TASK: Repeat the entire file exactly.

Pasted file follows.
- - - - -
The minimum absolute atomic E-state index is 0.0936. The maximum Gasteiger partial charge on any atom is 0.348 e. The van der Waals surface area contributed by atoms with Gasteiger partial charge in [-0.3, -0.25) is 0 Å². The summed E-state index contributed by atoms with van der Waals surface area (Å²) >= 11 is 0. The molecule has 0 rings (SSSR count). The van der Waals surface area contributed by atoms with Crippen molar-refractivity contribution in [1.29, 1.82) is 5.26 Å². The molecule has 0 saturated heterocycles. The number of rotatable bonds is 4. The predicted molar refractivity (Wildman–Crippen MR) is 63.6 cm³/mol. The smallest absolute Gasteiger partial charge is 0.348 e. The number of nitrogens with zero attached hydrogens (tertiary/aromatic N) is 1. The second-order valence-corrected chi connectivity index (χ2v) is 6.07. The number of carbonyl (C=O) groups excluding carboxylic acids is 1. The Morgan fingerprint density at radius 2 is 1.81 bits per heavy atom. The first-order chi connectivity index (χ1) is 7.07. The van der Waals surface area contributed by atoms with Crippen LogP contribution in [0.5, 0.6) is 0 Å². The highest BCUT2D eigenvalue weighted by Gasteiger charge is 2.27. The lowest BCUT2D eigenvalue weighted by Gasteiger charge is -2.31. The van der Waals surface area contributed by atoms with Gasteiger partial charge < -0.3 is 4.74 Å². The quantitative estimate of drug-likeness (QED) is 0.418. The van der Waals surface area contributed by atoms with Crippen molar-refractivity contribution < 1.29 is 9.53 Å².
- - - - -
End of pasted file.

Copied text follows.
The minimum absolute atomic E-state index is 0.0936. The maximum Gasteiger partial charge on any atom is 0.348 e. The van der Waals surface area contributed by atoms with Gasteiger partial charge in [-0.3, -0.25) is 0 Å². The summed E-state index contributed by atoms with van der Waals surface area (Å²) >= 11 is 0. The molecule has 0 rings (SSSR count). The van der Waals surface area contributed by atoms with Crippen molar-refractivity contribution in [1.29, 1.82) is 5.26 Å². The molecule has 0 saturated heterocycles. The number of rotatable bonds is 4. The predicted molar refractivity (Wildman–Crippen MR) is 63.6 cm³/mol. The smallest absolute Gasteiger partial charge is 0.348 e. The number of nitrogens with zero attached hydrogens (tertiary/aromatic N) is 1. The second-order valence-corrected chi connectivity index (χ2v) is 6.07. The number of carbonyl (C=O) groups excluding carboxylic acids is 1. The Morgan fingerprint density at radius 2 is 1.81 bits per heavy atom. The first-order chi connectivity index (χ1) is 7.07. The van der Waals surface area contributed by atoms with Crippen LogP contribution in [0.5, 0.6) is 0 Å². The highest BCUT2D eigenvalue weighted by Gasteiger charge is 2.27. The lowest BCUT2D eigenvalue weighted by Gasteiger charge is -2.31. The van der Waals surface area contributed by atoms with Gasteiger partial charge < -0.3 is 4.74 Å². The quantitative estimate of drug-likeness (QED) is 0.418. The van der Waals surface area contributed by atoms with Crippen molar-refractivity contribution < 1.29 is 9.53 Å².